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NCJ Number: 168650 Find in a Library
Title: Judicial Federalism and Prosecutorial Vindictiveness: State Responses to Bordenkircher and Goodwin
Journal: Journal of Crime and Justice  Volume:20  Issue:1  Dated:(1997)  Pages:73-90
Author(s): D M Jones
Date Published: 1997
Page Count: 18
Type: Issue Overview
Format: Article
Language: English
Country: United States of America
Annotation: This paper examines the application of "judicial federalism" to State criminal law.
Abstract: In particular, the article examines how State courts have reacted to the United States Supreme Court's interpretation of "prosecutorial vindictiveness" in State cases. Results show that State courts have not used "independent state grounds" as a means of protecting individual rights in this aspect of criminal procedure. State supreme courts are neglected elements in the American political system. While their activities have often been overlooked by both scholars and the public, their work is important; they decide over 10,000 cases each year. In the vast majority of these cases, their rulings are determinative; most litigants do not seek to appeal the decisions and, should they wish to do so, often the United States Supreme Court either lacks jurisdiction or declines to hear the appeals. Because of their importance, State supreme courts have been referred to as "policy-makers in the Federal system." One of the mechanisms through which state supreme courts can have an effect on policy-making is through the use of "judicial federalism" or the "new federalism." Under this doctrine, state courts can be expected to expand citizen rights by invoking "adequate and independent state grounds" present in State constitutions. Notes, references, cases cited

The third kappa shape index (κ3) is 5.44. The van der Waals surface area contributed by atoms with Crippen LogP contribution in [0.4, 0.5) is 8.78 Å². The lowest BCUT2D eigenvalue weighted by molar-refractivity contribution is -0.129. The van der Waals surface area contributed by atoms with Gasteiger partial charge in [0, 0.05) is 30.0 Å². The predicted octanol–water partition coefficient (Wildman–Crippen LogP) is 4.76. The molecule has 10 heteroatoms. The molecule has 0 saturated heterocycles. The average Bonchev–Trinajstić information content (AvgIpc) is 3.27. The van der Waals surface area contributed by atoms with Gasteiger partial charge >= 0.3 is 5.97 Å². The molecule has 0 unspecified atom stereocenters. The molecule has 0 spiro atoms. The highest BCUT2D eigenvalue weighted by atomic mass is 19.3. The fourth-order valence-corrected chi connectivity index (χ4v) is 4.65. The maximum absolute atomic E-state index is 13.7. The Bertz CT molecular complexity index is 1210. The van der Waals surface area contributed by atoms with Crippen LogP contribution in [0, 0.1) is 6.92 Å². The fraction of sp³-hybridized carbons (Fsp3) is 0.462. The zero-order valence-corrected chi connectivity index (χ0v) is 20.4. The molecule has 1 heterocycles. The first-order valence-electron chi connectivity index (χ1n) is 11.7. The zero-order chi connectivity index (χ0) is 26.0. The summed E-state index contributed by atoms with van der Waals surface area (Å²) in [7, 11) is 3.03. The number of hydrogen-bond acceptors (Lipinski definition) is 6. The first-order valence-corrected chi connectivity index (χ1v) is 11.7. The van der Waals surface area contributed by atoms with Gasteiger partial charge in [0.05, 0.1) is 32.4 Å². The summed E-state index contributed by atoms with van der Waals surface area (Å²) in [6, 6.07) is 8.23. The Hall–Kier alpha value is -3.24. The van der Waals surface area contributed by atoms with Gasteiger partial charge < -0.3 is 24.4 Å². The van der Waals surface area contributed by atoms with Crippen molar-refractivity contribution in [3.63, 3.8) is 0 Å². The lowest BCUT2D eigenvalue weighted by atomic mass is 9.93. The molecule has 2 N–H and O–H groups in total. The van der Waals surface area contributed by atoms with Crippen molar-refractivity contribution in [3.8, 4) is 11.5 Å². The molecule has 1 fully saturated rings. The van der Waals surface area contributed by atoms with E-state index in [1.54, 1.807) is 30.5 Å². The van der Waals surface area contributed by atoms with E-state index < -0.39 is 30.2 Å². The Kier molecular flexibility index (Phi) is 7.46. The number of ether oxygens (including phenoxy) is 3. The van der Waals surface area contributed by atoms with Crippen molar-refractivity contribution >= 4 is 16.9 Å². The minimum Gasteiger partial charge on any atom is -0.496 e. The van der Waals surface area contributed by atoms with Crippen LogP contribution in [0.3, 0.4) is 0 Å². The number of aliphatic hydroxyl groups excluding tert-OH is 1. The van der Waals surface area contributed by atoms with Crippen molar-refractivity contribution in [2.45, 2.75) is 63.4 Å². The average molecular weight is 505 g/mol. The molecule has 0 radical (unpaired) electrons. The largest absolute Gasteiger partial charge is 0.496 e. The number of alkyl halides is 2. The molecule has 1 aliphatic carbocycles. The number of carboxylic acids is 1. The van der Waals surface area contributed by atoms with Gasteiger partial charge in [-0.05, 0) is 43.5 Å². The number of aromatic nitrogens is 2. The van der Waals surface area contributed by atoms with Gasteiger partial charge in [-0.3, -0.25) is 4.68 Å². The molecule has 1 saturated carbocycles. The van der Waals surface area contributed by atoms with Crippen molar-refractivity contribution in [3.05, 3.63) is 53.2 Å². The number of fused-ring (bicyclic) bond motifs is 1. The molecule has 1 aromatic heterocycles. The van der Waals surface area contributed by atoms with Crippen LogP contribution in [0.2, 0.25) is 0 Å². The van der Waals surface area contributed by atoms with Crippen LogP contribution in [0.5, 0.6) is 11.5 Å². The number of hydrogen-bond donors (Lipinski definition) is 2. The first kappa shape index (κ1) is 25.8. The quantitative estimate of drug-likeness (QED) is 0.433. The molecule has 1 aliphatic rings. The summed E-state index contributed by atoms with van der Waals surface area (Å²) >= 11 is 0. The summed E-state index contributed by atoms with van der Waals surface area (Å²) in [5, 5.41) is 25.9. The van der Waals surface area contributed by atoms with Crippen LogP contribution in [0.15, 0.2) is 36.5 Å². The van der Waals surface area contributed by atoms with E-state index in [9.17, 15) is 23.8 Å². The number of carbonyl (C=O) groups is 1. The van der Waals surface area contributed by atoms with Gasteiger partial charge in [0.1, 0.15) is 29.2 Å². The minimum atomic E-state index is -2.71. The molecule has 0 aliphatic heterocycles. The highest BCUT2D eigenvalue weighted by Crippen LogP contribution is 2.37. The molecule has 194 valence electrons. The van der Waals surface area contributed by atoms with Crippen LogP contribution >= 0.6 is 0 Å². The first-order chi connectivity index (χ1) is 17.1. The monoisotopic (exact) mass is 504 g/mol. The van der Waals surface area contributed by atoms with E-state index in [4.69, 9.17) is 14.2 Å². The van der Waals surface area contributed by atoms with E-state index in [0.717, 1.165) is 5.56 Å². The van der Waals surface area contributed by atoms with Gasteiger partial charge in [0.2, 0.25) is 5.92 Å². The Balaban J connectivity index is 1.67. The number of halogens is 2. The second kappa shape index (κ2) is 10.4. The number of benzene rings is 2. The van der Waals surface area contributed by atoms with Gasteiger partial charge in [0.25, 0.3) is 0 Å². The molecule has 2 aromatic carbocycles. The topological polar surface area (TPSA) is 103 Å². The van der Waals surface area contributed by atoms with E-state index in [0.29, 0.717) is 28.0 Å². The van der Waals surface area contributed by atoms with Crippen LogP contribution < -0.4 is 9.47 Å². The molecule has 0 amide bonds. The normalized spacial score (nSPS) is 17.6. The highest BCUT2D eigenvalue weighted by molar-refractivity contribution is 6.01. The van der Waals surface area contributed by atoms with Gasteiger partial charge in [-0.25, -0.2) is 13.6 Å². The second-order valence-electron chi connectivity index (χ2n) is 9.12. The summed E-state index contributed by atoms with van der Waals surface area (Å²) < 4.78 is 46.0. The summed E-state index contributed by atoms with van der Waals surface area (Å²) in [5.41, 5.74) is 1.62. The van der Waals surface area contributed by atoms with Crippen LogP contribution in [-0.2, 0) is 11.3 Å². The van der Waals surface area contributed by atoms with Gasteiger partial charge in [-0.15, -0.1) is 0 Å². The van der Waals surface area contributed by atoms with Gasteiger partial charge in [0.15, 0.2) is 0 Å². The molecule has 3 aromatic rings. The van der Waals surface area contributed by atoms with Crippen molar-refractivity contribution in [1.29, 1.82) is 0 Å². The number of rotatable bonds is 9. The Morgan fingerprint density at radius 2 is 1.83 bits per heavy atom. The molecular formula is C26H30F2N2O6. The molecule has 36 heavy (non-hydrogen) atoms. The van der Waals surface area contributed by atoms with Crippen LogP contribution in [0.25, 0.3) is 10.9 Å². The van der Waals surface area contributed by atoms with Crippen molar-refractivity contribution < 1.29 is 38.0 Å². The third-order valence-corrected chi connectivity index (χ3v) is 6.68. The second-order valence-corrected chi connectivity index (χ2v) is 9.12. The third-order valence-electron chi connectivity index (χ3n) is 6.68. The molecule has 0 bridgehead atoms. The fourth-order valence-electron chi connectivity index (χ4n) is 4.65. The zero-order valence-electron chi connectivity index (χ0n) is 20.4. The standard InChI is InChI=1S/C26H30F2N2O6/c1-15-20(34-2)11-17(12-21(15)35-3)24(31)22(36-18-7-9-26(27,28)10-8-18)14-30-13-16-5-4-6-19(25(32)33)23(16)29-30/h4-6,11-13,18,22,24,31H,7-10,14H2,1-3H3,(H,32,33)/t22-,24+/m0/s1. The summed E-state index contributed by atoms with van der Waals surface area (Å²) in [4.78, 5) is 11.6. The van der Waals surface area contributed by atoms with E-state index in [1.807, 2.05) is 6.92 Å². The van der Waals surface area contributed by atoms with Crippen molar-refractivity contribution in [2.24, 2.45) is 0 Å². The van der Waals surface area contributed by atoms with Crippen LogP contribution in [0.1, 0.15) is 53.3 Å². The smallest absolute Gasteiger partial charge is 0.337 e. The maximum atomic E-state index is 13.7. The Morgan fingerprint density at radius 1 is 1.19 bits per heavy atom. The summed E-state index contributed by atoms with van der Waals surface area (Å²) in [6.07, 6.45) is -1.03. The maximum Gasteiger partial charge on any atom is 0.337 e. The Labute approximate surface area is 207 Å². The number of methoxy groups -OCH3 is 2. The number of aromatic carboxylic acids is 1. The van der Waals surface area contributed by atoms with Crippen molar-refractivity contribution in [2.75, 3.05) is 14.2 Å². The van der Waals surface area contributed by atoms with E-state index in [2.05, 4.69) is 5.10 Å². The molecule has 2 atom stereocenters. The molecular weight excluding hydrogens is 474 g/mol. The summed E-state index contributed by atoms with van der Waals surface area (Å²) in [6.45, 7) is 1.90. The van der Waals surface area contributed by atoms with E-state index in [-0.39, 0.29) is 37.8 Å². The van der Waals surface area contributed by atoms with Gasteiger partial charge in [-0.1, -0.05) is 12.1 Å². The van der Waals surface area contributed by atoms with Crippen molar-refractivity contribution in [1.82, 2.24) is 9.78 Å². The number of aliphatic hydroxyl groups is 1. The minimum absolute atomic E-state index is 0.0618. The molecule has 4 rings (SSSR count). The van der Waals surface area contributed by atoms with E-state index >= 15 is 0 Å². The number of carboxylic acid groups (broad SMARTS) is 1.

Main Term(s): Courts
Index Term(s): Appeal procedures; Court procedures; Criminal law; Judicial review; Jurisprudence; Legal doctrines; Prosecutorial discretion; State supreme courts; US Supreme Court decisions
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